Introduction to Nodes
CMS starts with content. In this tutorial we'll review the big picture of how Drupal manages content. To get you creating content as quickly as possible, we're only going to look at the basics, and leave the more complex elements to later videos. This foundation is vital for orienting yourself for doing common adding and editing tasks.
Drupal divides a webpage up into static and dynamic areas. The static areas contain the general look of the website and is coded into the site theme. The theme also defines the placement of dynamic areas, where you can manage content via Drupal's admin. The primary dynamic areas are called regions. Themes often contain a dozen or so rectangular regions where various form of data can be added.
The primary region is the main page content block. In most websites, this is the large body of content in the middle of the page. There are many types of content Drupal can add to this main content area, such as web forms and lists of items. But the main thing to put into this area is authored content, such as an about us page or a blog post.
In Drupal, the pages you author via the back in admin are called nodes. Most of the pages on a Drupal site are nodes. And if you're a copywriter, you'll spend the majority of your time working with them. Every node on your site has a type. You'll likely have many different types of nodes, such as blog posts, product pages, or press releases.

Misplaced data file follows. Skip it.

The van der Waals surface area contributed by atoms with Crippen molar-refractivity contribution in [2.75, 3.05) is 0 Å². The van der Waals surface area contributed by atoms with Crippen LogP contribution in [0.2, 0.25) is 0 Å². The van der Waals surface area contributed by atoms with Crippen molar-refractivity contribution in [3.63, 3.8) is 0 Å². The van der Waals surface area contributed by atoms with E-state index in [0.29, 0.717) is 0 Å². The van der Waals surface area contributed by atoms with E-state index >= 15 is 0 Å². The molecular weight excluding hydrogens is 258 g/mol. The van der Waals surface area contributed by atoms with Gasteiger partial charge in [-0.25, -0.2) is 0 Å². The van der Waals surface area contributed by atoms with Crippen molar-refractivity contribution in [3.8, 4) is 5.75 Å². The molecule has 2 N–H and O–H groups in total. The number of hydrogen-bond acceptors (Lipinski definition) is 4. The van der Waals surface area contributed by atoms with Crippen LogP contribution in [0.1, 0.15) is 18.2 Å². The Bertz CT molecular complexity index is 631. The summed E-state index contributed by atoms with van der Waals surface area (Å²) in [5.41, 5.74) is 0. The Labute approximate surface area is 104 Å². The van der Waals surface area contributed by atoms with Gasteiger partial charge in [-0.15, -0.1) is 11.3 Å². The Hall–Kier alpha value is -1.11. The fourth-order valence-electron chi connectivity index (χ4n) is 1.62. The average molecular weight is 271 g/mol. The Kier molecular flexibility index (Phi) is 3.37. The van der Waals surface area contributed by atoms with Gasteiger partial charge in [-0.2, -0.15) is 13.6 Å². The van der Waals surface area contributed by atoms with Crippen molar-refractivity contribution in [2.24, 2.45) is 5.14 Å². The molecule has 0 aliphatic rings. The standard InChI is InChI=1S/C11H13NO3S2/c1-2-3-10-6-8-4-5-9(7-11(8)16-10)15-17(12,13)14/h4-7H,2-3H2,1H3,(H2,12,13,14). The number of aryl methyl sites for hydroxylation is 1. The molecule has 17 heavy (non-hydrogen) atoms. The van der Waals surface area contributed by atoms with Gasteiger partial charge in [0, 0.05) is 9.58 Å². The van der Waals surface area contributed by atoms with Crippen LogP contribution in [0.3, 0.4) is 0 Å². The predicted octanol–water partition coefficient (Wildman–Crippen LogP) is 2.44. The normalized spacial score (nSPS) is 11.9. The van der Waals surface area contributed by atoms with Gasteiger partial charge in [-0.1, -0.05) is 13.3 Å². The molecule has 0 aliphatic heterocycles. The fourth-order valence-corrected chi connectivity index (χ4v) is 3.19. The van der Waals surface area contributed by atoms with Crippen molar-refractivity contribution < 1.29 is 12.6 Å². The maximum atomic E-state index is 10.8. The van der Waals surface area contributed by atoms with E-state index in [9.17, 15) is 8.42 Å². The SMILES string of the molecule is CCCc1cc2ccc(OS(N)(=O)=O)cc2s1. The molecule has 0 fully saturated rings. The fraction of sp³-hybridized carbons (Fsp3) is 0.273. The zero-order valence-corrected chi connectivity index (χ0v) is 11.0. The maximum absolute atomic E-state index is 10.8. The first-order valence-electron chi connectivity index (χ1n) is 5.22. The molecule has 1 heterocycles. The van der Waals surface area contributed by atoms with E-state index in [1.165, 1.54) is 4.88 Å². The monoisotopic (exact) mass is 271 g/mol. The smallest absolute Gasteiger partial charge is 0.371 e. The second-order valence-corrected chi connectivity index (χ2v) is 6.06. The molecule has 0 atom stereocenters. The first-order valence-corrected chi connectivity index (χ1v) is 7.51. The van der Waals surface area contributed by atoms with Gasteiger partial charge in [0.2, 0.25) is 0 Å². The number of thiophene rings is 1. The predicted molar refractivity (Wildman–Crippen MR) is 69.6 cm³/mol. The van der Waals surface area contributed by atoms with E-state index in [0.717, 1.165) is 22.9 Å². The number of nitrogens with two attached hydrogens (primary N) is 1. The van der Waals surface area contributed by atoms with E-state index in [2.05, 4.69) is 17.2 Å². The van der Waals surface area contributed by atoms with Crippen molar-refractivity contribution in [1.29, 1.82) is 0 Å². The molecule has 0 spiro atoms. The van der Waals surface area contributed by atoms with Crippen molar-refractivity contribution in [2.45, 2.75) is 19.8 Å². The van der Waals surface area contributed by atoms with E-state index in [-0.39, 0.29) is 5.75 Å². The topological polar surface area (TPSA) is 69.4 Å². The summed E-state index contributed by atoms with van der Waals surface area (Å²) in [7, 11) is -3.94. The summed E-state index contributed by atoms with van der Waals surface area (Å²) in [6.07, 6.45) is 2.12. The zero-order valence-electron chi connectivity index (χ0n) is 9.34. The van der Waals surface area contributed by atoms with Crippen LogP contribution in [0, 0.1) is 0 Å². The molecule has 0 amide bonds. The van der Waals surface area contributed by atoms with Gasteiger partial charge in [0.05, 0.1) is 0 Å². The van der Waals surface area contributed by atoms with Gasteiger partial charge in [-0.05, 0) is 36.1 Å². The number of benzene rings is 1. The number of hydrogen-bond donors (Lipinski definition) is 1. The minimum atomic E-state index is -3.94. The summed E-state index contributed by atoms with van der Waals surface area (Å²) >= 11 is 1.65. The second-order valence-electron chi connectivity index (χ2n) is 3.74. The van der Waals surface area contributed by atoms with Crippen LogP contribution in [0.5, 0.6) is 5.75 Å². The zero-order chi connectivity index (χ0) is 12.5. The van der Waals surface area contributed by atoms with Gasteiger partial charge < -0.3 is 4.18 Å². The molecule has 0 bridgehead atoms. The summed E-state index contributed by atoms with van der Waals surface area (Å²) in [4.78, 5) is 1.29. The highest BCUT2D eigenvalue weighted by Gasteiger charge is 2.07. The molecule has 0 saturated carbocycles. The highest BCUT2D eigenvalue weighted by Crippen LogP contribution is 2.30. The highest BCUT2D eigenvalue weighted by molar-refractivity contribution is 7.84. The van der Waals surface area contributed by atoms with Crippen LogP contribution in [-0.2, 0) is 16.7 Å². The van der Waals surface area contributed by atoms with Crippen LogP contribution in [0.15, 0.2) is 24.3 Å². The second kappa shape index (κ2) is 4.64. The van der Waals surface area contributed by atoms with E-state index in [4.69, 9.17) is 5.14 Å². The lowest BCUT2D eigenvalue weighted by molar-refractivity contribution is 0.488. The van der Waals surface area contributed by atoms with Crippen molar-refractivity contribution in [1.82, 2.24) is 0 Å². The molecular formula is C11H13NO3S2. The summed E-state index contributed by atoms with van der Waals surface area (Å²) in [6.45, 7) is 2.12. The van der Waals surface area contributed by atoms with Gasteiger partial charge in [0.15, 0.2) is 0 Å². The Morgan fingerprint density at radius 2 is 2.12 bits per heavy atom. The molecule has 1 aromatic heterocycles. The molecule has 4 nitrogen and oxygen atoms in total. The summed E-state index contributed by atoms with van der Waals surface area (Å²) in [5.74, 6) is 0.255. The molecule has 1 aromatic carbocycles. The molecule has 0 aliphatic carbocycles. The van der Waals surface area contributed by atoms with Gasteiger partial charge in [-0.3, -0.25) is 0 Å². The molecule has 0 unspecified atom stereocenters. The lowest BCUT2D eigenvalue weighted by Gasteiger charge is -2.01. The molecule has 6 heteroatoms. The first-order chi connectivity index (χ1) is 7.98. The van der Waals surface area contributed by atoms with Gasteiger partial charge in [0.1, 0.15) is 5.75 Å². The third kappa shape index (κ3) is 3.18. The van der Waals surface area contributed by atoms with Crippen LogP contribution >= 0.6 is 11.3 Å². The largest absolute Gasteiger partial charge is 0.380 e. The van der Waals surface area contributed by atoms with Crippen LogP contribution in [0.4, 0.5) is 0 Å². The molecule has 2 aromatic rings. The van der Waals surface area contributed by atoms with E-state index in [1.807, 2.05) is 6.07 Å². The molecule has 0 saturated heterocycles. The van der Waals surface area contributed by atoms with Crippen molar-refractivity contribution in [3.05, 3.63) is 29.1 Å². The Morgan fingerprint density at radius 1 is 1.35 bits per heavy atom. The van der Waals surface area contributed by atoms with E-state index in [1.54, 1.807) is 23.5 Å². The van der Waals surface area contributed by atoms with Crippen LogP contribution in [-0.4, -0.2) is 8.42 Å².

Node types are a little like templates in a word processor. Many popular word processors offer templates such as letters, business cards, memos, invitations and so forth. Nodes are similar. They're a way of formatting content to better fit a specific role. Often you'll hear Drupal people use the term node type and content type interchangeably. For the most part, they convey the same concept, but be aware that technically they are different.
Content types are what create node types. We'll get more into the details of how content types work in the video Introduction to Content Types. For now, if you hear either term, know that they refer to the way nodes are configured for specific uses. Nodes are the primary means for building webpages in Drupal.
In this tutorial, we took a 20,000 foot look at what nodes are and how they get imbedded into a site. The best way to understand nodes though is to start working with them, so let's get started creating nodes.